5 Medieval Facts of Ottomans: The Harem Home

1.  The Ottoman empire reigned supreme from 1299 to 1923.


It began as a tiny Turkish state, expanding into the largest and longest lasting empire in history, spanning 3 continents encompassing the Caucasus and Northern Africa, most of Western Asia, Eastern and Southeastern Europe, and the Balkans.


The empire was at the center of interactions between the Eastern & Western worlds for 7 centuries.


2.  Harems were central to Ottoman lifestyle.

Contrary to Western interpretation of the word, ‘harem’ is actually a term of respect. It means ‘sacred,’ and defines the inner sanctum of a household or establishment.


Following a religious belief in a separation of the sexes, Ottoman homes were split into 2 areas – the ‘selamlik’, where the man of the house entertained male guests, and the ‘haremlik,’ where the man of the house lived his daily life with his family.


3.  Within the haremlik, there were also designated rooms for the women of the household, which the man of the house did not enter. In fact, even within the outer haremlik, a husband would turn away if one of the household women had placed her slippers at the entrance door.


This signaled a need for privacy or the presence of other female visitors within the haremlik. Upon seeing the slippers, a husband would retreat back to the selamlik until they were removed.



…can someone please tell me WHY women worldwide are not using this brilliant ‘Do Not Disturb’ technology?


The women of the household did not ever venture into the selamlik, and of course male visitors never entered the haremlik. The exception to this rule were male relatives of the women of the household; fathers, uncles, brothers and sons were permitted into the haremlik.


4.  In the beginning of the 20th century, the Western world – intrigued by Ottoman separation of the sexes – began to create separate areas in travel stations for women. Ladies’ waiting rooms were constructed in train stations, and railway trains designated women-only compartments, as did steamers and tramcars.



5.  The haremlik, though sacred and protected, was also the most social area of the home. Visitors were always welcome to drop by – provided they had the proper anatomy.

Female friends and relatives, entertainers such as musicians, singers, actors, poets, etc. could always be found livening up the haremlik. Women of every status, from wealthy to slave…of every race…of every religion, from Christian to Jewish to Buddist…every woman was a welcome visitor to the haremlik.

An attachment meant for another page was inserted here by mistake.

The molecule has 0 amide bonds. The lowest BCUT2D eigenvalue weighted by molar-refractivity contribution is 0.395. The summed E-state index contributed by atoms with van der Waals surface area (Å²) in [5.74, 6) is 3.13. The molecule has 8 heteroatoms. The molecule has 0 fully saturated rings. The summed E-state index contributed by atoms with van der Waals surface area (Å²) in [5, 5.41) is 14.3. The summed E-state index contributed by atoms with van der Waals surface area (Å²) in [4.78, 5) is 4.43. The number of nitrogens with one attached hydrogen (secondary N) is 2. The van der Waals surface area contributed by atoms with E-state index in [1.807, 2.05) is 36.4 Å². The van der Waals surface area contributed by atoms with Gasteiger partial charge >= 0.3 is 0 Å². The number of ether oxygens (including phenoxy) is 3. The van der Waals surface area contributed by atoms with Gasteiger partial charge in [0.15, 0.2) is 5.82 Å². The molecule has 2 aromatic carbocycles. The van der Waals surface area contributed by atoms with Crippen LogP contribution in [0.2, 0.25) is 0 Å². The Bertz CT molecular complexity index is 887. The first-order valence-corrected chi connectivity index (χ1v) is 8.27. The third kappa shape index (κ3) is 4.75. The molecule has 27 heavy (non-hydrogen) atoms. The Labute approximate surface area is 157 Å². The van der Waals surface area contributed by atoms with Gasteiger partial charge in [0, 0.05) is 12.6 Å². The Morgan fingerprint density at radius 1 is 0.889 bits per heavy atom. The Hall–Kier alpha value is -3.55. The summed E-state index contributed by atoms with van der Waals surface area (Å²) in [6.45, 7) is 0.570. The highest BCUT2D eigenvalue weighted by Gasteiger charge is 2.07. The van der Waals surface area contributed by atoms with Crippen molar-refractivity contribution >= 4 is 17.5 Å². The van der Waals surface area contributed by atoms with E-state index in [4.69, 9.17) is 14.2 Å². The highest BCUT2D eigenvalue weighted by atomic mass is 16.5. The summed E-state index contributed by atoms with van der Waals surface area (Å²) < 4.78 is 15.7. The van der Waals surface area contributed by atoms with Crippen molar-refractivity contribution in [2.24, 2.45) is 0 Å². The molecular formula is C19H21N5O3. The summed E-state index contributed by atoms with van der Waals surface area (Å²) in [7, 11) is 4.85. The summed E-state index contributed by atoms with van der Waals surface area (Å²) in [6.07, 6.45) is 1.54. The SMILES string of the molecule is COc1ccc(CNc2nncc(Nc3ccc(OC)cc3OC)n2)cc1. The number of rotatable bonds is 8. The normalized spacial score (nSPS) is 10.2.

Except when male relatives were present.

Though all were welcome as visitors to the haremlik, class distinctions were observed. Author Emine Foat Tugay, in his book “Three Centuries: Family Chronicles of Turkey and Egypt,” details these distinctions:

Whatever their status, everyone was well received according to the old Ottoman tradition…a truly democratic system in the only genuine meaning of the word since persons of every class had access to and were made welcome by the highest in the land.

Good manners among all classes were the rule. A woman of inferior rank would never presume to sit close to the mistress of the house, but when asked to be seated, would of her own accord choose a chair placed at some distance from her hostess.

Women of humbler condition sat near the door on stiff cushions placed on the floor for that purpose...”


Wow, check that out. Our democracy is just like that of the Ottomans!

Only instead of smiling hostess offering “stiff“cushions on the floor for the lower classes, we have smiling billionaire politicians offering to cut unemployment benefits after we’re pink-slipped.



Which medieval fact could you live with?

Which could you live without?

(If I don’t respond to your comments right away, it’s because I’m out shopping for slippers to place in my doorway!)



Meet the women inside a royal harem!

Harem Habibati 



Medieval Monday


See all 5 Medieval Facts of Life posts!


12 thoughts on “5 Medieval Facts of Ottomans: The Harem Home

  1. Pingback: Harem Habibati: Queen Mama III | Sylver Blaque

  2. Pingback: Harem Habibati: Queen Mama II | Sylver Blaque

  3. I just returned from taking my four puppies to the dog park. Sadly, I stepped in some dog poop because some companion-person was neglectful in taking care of their responsibility. I returned home and washed my slippers off and are allowing them to air dry at my front door – but I am expecting no visitors of either sex as a result.

    (Does this post suggest that Imelda Marcos was an agoraphobe?)

    This was very interesting and nicely written. Thank you.

  4. The way the post World War 1 French and British colonial/imperialists chopped up the Ottoman Empire is the foundation for much of the problems there today. They merely drew lines with little or no regard to religion and ethnicity. As an example there is no such thing as the Iraqi people or the Palestinian people as they as they are different people from same geographic areas.

    • I’m glad you pointed this out, Carl! The Western world today still does not recognize the differentiation between Persians & Arabs – still grouping them into an erroneous monolith as did European colonists. Education for the West about the importance of ethnic diversity in the East is a key preface to our faulty foreign policy if we are to improve relations with the so-called “Middle East.”

      Can you imagine the reaction, here, if those in Asia were to indiscriminately label all sovereign states and dependent territories as a monolithic “America?” 😯


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